Switzerland is one of the best-kept secrets in cycling. Why? Smooth roads, giant mountain passes, exceptional landscapes, all wrapped in the history-infused heart of Europe. After a long day among the peaks, you wonder why there aren’t more riders. The destination was Andermatt: a small ski resort in central Switzerland where some of the country’s biggest mountain passes intersect. I arrived the evening before the ride, and I was nervous. My preparation had been patchy for a challenge which was not to be sniffed at – 3,000 metres of elevation gain in just over 100 km – and my fitness levels were much lower than usual for this time of year. The weather also looked ominous. Andermatt, surrounded by mountains on three sides, was shadowed by grim-looking clouds, and rain was forecast for noon the next day. I was the only person eating outside the restaurant on the main square, and the waiter – in Swiss folk-costume with warm-looking knee-socks – looked upwards and muttered as he ...
Categories: News EN

A Swiss in Paris

Swissinfo EN - Sat, 07/22/2017 - 11:00
New York, Paris… 24-year-old Anja Glover has lived in some of the largest metropolitan cities around the world. This is no coincidence – after all, the young Swiss woman is studying urban sociology as well as working as a journalist. She especially loves the Parisian joie de vivre, which she sometimes finds lacking in Switzerland. SWI swissinfo.ch: What made you leave Switzerland? Are you planning to return some day? Anja Glover: I once read that not only plants, but also humans, need to be re-potted every now and then. After a few months in New York it was clear to me that I wanted to spend part of my life abroad. For the simple reason that here, far away from familiar surroundings, I learn something new every day and am less inclined to fall into a routine. Paris was an excellent opportunity for me. As an urban sociology student I am interested in culturally diverse cities, and I also learned French for many years. Plus, the city is just three hours from my home. But the ...
Categories: News EN

A Swiss in Paris

Swissinfo EN - Sat, 07/22/2017 - 11:00
New York, Paris… 24-year-old Anja Glover has lived in some of the largest metropolitan cities around the world. This is no coincidence – after all, the young Swiss woman is studying urban sociology as well as working as a journalist. She especially loves the Parisian joie de vivre, which she sometimes finds lacking in Switzerland. SWI swissinfo.ch: What made you leave Switzerland? Are you planning to return some day? Anja Glover: I once read that not only plants, but also humans, need to be re-potted every now and then. After a few months in New York it was clear to me that I wanted to spend part of my life abroad. For the simple reason that here, far away from familiar surroundings, I learn something new every day and am less inclined to fall into a routine. Paris was an excellent opportunity for me. As an urban sociology student I am interested in culturally diverse cities, and I also learned French for many years. Plus, the city is just three hours from my home. But the ...
Categories: News EN

Forging the dance talents of tomorrow

Swissinfo EN - Fri, 07/21/2017 - 17:00
There is no magic formula to make it to the top in the world of dance. One thing that's for certain, is that it needs innate talent and relentless hard work. The Zurich Dance Academy trains young dancers with an all-round approach that has brought the school international acclaim. (Carlo Pisani, swissinfo.ch)  Diana Georgia Ionescu from Romania and Michele Esposito from Italy have a few things in common: they are both 17-year-olds for whom dance is their life, but they don’t have wealthy parents who can afford to support their dreams. The two teenagers were finalists in the 2017 ‘Prix de Lausanne’ dance competition. The prestigious Swiss competition was established in 1973, and is a stepping stone for many to a stage career. During the last edition at the beginning of February, out of the 67 candidates from 35 different countries who applied, 20 young talents reached the finals.   Two young dancers Among the winners was Diana, who took 7th place in the competition, earning ...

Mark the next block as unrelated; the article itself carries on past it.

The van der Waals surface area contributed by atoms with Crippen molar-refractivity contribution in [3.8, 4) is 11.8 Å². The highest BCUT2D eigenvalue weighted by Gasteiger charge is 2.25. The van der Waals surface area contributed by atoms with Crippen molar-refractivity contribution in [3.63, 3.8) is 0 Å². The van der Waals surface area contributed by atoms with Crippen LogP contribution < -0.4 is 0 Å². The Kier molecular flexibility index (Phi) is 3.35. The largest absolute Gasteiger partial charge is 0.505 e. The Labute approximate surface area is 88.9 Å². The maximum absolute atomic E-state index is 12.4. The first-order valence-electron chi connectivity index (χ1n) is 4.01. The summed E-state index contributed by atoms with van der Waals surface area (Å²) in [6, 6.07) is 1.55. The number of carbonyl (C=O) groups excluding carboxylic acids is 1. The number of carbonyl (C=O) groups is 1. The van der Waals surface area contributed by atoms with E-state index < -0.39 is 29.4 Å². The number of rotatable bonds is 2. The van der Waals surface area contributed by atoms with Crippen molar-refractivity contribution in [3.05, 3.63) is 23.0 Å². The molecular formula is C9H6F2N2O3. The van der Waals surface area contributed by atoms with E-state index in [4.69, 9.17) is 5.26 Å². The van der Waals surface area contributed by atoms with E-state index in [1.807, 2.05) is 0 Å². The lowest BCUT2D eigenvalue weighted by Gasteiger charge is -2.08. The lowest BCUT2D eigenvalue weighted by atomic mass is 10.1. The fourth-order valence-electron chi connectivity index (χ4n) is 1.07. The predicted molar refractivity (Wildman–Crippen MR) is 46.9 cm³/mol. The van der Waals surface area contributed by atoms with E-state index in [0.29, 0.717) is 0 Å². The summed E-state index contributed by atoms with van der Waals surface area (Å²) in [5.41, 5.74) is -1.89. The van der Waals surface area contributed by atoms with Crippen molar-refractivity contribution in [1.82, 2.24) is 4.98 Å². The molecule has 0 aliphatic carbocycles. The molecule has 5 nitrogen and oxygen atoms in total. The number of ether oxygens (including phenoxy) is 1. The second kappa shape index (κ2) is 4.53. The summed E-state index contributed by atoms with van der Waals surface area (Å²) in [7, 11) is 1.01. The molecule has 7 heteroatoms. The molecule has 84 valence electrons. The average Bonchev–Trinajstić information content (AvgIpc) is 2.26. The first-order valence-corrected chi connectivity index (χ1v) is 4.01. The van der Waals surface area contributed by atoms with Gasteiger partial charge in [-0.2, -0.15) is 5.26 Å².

Categories: News EN

Forging the dance talents of tomorrow

Swissinfo EN - Fri, 07/21/2017 - 17:00
There is no magic formula to make it to the top in the world of dance. One thing that's for certain, is that it needs innate talent and relentless hard work. The Zurich Dance Academy trains young dancers with an all-round approach that has brought the school international acclaim. (Carlo Pisani, swissinfo.ch)  Diana Georgia Ionescu from Romania and Michele Esposito from Italy have a few things in common: they are both 17-year-olds for whom dance is their life, but they don’t have wealthy parents who can afford to support their dreams. The two teenagers were finalists in the 2017 ‘Prix de Lausanne’ dance competition. The prestigious Swiss competition was established in 1973, and is a stepping stone for many to a stage career. During the last edition at the beginning of February, out of the 67 candidates from 35 different countries who applied, 20 young talents reached the finals.   Two young dancers Among the winners was Diana, who took 7th place in the competition, earning ...
Categories: News EN

Birla Planetarium in Calcutta Reopens

News Machinery - Fri, 07/21/2017 - 13:05

Following an extensive restoration, the Birla Planetarium in Calcutta reopened on 18 July 2017. Originally built 55 years ago, the planetarium has a 23 m dome and is now equipped with ZEISS STARMASTER VELVET hybrid planetarium technology. The Chief Minister of West Bengal, Mamata Banerjee, officially reopened India's largest planetarium together with the Mayor of Calcutta, Sovan Chatterjee. The Chief Minister recalled the first time she first visited the Birla Planetarium as a child: "Sinc...

Read the full story at http://www.webwire.com/ViewPressRel.asp?aId=211174

Categories: News EN

GE leads the end to end power technology debate at PowerGen and DistribuTech 2017

News Machinery - Thu, 07/20/2017 - 20:24

Technology available today can be employed to create reliable, sustainable, localized and more efficient energy networks. That was the message that George Njenga, GM, Steam Power Systems for Sub Saharan Africa delivered to delegates while making his keynote address at the opening session of this year's Power-Gen Africa and DistribuTech event in Johannesburg. The electricity industry in Africa is undergoing massive transformation and the old linear model of conducting electricity affairs i...

Read the full story at http://www.webwire.com/ViewPressRel.asp?aId=211153

Categories: News EN

When commuters are smelly, loud and rude

Swissinfo EN - Thu, 07/20/2017 - 17:00
Tama Vakeesan was born in Switzerland – to Tamil parents from Sri Lanka. This week, Tama and her friend Tony look at the downsides of commuting in Switzerland. (SRF Kulturplatz/swissinfo.ch)
Categories: News EN